Review: FURIOUS 7, Super-Charged And Super-Sized
It took some convincing to get me to believe that there was anything more to the Fast & Furious series than that. By the time part five rolled around, I had still never seen one of these films. The world of gleaming super-charged street racing simply didn't appeal to me, despite my latent love for the occasional down & gritty car crash movie.
Universal, the studio behind this ballooning franchise, once gave the world Smokey & the Bandit, a classic 1970s tire-squealer that's not afraid to show its seams. The Fast & Furious series are something different. Different from the car crash movies that preceded them, and different from the post-MTV adrenalized schlock that I dismissed them as.
Actually, let me add a big qualifier - I've only ever seen Fast Five and Fast & Furious 6 before seeing Furious 7. Yes, they are dumb, loud, prone to moments of leering objectification (of both young women [not okay] and cars [yeah fine, look all you want]), and logically speaking, as dumb as an axel rod.
But there's also a lot of heart, a lot of genuine care for the ongoing characters, and a crackling house style that manages to be cool without being alienating. These are gloriously implausible action films, designed to be enjoyed on a base level; the audience laughing with them, not at them. Somewhere amid this formula, I was mildly shocked to find myself anticipating going back to this world for part seven.
Furious 7 doesn't disappoint, even as it plays it way safe. Gone is long-running director Justin Lin, replaced by the prolific horror helmer James Wan. Wan not only got handed the keys to this ever-expanding mega-franchise (far larger than the Insidious and Conjuring director has ever worked) - one with the unlikely dignification of hitting its stride with number Five (or so I'm told) - he also had to navigate the international production through the tragic and untimely death of series lead Paul Walker.
Unsurprisingly, Furious 7 sticks to the established formula of the two previous films, while also managing to be a tribute to its fallen star. In this case, the former can be considered as appropriate as the latter. Furious 7 delivers exactly what is expected.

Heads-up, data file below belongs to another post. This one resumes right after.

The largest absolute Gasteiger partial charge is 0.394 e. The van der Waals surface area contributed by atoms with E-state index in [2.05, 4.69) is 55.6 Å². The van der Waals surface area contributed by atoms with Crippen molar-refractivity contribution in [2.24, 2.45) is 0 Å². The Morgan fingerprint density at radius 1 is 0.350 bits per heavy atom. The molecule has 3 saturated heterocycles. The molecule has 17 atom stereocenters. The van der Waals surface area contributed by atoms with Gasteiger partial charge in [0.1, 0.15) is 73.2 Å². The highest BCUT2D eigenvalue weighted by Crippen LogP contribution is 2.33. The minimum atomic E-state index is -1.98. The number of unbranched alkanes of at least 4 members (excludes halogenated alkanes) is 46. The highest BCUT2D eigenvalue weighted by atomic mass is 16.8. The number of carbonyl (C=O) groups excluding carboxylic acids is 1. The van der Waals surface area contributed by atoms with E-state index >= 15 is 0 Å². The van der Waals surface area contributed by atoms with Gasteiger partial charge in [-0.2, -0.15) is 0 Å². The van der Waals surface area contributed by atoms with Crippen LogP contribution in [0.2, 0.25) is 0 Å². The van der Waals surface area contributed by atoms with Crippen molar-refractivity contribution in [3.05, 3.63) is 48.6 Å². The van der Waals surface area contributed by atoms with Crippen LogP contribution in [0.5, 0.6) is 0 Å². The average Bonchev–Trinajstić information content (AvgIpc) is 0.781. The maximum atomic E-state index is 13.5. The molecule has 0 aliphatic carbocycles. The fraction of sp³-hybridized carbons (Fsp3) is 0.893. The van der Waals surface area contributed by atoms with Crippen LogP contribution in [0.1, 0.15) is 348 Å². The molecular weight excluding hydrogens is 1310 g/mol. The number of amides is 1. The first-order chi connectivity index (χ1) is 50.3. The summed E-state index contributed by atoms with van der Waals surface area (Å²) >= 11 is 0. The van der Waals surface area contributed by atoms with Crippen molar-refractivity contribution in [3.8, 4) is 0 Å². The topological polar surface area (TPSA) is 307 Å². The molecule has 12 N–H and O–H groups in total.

Furious 7 certainly follows the conventional sequel wisdom of bigger/faster/stronger/louder/longer/MORE!!! While the parachuting cars are a kind of glorious cinematic inanity, it is felt that we're probably right up to the edge of what's plausible, even in this teenage boy/muscle-car world. And in terms of what the series might be losing because of this... "conventional wisdom" has never been "cool".
And even if the series has never actually been as cool as it has postured, it's still got something lose. Perhaps it's true that while good will, a game cast, and yes, a tragedy, help this film positively into the red, any future conformity to what works will simply start to look like an aging cast trying to make hip-hop videos.
Furious 7 was apparently named that in homage to Kurosawa's Seven Samurai. To which, if that's the case, I can only respond with a healthy, "Bwah hah hah hah hah HAH!" But hey, a sense of history has never hurt.
Kurt Russell shows up to recruit Vin Diesel's Dom Toretto and his team for some sort of government deep-shadow ops unit, in order to stop the evil Jason Statham and his employer, the Big Bad, Djimon Hounsou. Again, there's nothing cool about going to work for The Man, but I'll be a grease monkey in a china shop if they aren't trying!
Russell gives a literally winking performance as chief dude "Mr. Nobody." The crew are jetting all over the planet in search of a crucial hard drive that's been stashed, inexplicably, in a supercool car that's been stashed, far more inexplicably, in a room full of highly valued fragile artifacts on the top floor of a high rise in Abi Dhabi. One guess what happens.
This set-piece gives everyone, including returning players Ludacris and Tyrese Gibson, as well as F&F newcomer Nathalie Emmanuel, a chance to doll it up in some dashing outfits while crashing the big party. If Michelle Rodriguez getting into a one-on-one glass-wall-smashing, evening gown-flapping brawl -- one of two F&F house-style fight scenes -- with MMA champ Ronda Rousey, then I guess this party is a success.
The fight narrowly rivals the one Paul Walker has with martial arts superstar Tony Jaa, playing a glorified henchman, on a sardine-canned tour bus, careening down a desert road. Bookending the film we have Dwayne "The Rock" Johnson, back again because, well, he's a part of this now. He's given just enough to do to make this film worth his while.
But it's Vin Diesel who keeps this motor running. He's perhaps the weirdest bonafide action star of all time, in that one has no trouble buying him as an invincible force ready and willing to intentionally crash every car he drives at intense speeds in order to get the bad guys, but also as a dough boy who'd well up over a Hallmark greeting card. His incessant reminders that his crew is his "family" is matched only by his deep register tough guy one-liners, at least one of which didn't register at all with me, buried somewhere in the auditorium's overworked subwoofers.
Walker's death is handled with the expected class and dignity necessary, although the continuous pronouncements of "No more funerals!" does get a bit meta-eerie. The real-world lengths the production had to go to in order to complete this film with his character still a major part of it doesn't show as often as one would suspect. Apparently, every trick in the book was employed to achieve Walker's unfinished scenes: doubles, CGI, editing trickery, etc.
It may come as a shock that Furious 7 wraps up with the most effectively emotional finish of the year. Which is perfectly cool with me.
Furious 7 rolls out wide, wide, wide on Friday, April 3, 2015. Thanks to Erik Yates of ZekeFilm.org, who helped steer this review in the proper directions.